I ran across this poem and somehow it touches something deeper in me, something about making peace with all that is. Not being at odds with reality. Being perfectly content in moving forward in life, and even in death.
Wendell Berry is perhaps one of my favorite humans on this planet, even though we’ve never met. He has such a way of living with his feet and spirit planted firmly into the roots of home, place, purpose and gratitude. I truly believe that when we live a life of truth, gratitude and generosity, that that carries with us all the way to the ends of our lives. It’s as if everything we do and become in our lives is all in practice for the grace required to leave this life behind. Wendell Berry seems to have truly found and become that as evidenced by this poem.
The Wish to be Generous by Wendell Berry
ALL that I serve will die, all my delights,Wendell Berry
the flesh kindled from my flesh, garden and field,
the silent lilies standing in the woods,
the woods, the hill, the whole earth, all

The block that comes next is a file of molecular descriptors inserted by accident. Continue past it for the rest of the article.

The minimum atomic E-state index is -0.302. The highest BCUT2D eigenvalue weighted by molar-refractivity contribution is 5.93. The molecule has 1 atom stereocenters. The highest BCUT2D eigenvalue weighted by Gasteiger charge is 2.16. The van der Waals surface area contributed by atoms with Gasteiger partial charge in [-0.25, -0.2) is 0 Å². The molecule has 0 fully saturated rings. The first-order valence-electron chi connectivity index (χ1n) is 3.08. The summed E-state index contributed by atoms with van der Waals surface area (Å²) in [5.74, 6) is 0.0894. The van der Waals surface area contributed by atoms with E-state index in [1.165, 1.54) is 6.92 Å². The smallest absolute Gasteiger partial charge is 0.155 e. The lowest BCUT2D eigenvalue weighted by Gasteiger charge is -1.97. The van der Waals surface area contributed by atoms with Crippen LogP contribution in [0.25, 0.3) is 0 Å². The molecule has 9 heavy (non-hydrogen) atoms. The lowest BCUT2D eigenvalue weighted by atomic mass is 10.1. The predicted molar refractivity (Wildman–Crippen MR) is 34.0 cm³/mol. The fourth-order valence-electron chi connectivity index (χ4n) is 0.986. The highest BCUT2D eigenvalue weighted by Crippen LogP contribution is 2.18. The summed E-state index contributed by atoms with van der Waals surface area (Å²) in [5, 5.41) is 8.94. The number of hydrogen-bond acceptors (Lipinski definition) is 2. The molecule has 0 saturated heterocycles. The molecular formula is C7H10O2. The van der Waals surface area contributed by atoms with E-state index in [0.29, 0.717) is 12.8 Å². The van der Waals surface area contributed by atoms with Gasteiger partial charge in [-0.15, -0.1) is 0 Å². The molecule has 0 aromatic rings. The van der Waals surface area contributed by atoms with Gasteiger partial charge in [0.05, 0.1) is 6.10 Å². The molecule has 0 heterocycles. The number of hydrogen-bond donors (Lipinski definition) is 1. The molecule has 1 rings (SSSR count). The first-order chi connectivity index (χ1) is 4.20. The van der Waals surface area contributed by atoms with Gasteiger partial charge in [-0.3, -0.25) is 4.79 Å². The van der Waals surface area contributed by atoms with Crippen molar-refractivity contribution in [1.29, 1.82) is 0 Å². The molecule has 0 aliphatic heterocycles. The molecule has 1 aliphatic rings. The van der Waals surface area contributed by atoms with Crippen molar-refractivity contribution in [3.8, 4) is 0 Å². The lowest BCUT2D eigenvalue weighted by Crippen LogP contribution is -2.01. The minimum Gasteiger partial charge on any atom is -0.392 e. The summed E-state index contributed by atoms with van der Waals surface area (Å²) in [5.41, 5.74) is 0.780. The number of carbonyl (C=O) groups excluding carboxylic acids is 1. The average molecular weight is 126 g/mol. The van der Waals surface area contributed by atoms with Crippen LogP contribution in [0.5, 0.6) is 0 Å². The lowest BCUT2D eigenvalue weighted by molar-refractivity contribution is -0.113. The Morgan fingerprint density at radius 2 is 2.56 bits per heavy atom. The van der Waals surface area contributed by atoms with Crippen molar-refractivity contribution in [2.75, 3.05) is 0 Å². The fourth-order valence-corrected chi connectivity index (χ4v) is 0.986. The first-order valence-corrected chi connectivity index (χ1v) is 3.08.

will burn in man’s evil, or dwindle
in its own age. Let the world bring on me
the sleep of darkness without stars, so I may know
my little light taken from me into the seed
of the beginning and the end, so I may bow
to mystery, and take my stand on the earth
like a tree in a field, passing without haste
or regret toward what will be, my life
a patient willing descent into the grass.
I love the last line, “my life a patient willing descent into the grass.” The thought of holding that posture towards life and death brings an instant relaxation to my body, and a very simple ease. I think the thing that makes it beautiful for me is that he writes not about death itself, but about the openness and willingness while alive.
It can be easy to read this poem and fail to notice the title, ‘The Wish to be Generous.” How beautiful. If you read here regularly, you’ll know that being generous is something I’ve been paying attention to, trying to better understand the blocks in me that have the effect of precluding generosity. Wendell Berry here is writing about an ultimate form of generosity, the willingness to offer his life peacefully and gracefully. With that perspective, how can one not be generous with all the material things that really don’t matter so much.
“…so i may bow to the mystery…”